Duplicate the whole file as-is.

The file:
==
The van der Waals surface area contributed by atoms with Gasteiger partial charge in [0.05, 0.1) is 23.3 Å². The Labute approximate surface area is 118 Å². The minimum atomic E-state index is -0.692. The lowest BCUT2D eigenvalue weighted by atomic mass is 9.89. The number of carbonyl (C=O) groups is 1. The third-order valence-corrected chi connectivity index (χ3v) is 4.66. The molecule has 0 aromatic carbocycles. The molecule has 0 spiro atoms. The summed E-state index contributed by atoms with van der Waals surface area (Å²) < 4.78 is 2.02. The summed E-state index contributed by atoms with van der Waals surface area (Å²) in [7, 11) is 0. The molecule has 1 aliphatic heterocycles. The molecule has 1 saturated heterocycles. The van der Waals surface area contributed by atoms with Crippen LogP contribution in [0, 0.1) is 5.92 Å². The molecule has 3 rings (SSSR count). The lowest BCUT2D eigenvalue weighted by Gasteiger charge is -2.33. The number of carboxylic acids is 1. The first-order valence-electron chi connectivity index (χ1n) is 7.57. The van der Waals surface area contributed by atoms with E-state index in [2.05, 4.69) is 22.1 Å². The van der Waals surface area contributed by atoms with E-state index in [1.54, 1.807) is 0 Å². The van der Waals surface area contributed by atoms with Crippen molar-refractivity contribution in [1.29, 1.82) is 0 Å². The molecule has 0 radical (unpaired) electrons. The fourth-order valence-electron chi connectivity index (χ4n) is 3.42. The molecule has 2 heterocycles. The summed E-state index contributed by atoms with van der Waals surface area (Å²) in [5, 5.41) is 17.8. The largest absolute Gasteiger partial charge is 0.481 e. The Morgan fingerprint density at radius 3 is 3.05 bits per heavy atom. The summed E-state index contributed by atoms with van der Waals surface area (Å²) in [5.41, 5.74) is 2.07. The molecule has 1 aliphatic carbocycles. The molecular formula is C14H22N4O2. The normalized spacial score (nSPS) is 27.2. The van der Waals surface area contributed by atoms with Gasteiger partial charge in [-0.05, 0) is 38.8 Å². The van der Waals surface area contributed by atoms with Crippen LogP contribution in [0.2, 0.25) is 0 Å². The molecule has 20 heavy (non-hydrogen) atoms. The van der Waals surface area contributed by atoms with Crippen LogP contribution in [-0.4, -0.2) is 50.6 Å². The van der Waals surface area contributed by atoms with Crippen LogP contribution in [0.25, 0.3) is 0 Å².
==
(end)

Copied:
The van der Waals surface area contributed by atoms with Gasteiger partial charge in [0.05, 0.1) is 23.3 Å². The Labute approximate surface area is 118 Å². The minimum atomic E-state index is -0.692. The lowest BCUT2D eigenvalue weighted by atomic mass is 9.89. The number of carbonyl (C=O) groups is 1. The third-order valence-corrected chi connectivity index (χ3v) is 4.66. The molecule has 0 aromatic carbocycles. The molecule has 0 spiro atoms. The summed E-state index contributed by atoms with van der Waals surface area (Å²) < 4.78 is 2.02. The summed E-state index contributed by atoms with van der Waals surface area (Å²) in [7, 11) is 0. The molecule has 1 aliphatic heterocycles. The molecule has 1 saturated heterocycles. The van der Waals surface area contributed by atoms with Crippen LogP contribution in [0, 0.1) is 5.92 Å². The molecule has 3 rings (SSSR count). The lowest BCUT2D eigenvalue weighted by Gasteiger charge is -2.33. The number of carboxylic acids is 1. The first-order valence-electron chi connectivity index (χ1n) is 7.57. The van der Waals surface area contributed by atoms with E-state index in [2.05, 4.69) is 22.1 Å². The van der Waals surface area contributed by atoms with E-state index in [1.54, 1.807) is 0 Å². The van der Waals surface area contributed by atoms with Crippen molar-refractivity contribution in [1.29, 1.82) is 0 Å². The molecule has 0 radical (unpaired) electrons. The fourth-order valence-electron chi connectivity index (χ4n) is 3.42. The molecule has 2 heterocycles. The summed E-state index contributed by atoms with van der Waals surface area (Å²) in [5, 5.41) is 17.8. The largest absolute Gasteiger partial charge is 0.481 e. The Morgan fingerprint density at radius 3 is 3.05 bits per heavy atom. The summed E-state index contributed by atoms with van der Waals surface area (Å²) in [5.41, 5.74) is 2.07. The molecule has 1 aliphatic carbocycles. The molecular formula is C14H22N4O2. The normalized spacial score (nSPS) is 27.2. The van der Waals surface area contributed by atoms with Gasteiger partial charge in [-0.05, 0) is 38.8 Å². The van der Waals surface area contributed by atoms with Crippen LogP contribution in [0.2, 0.25) is 0 Å². The molecule has 20 heavy (non-hydrogen) atoms. The van der Waals surface area contributed by atoms with Crippen LogP contribution in [-0.4, -0.2) is 50.6 Å². The van der Waals surface area contributed by atoms with Crippen LogP contribution in [0.25, 0.3) is 0 Å².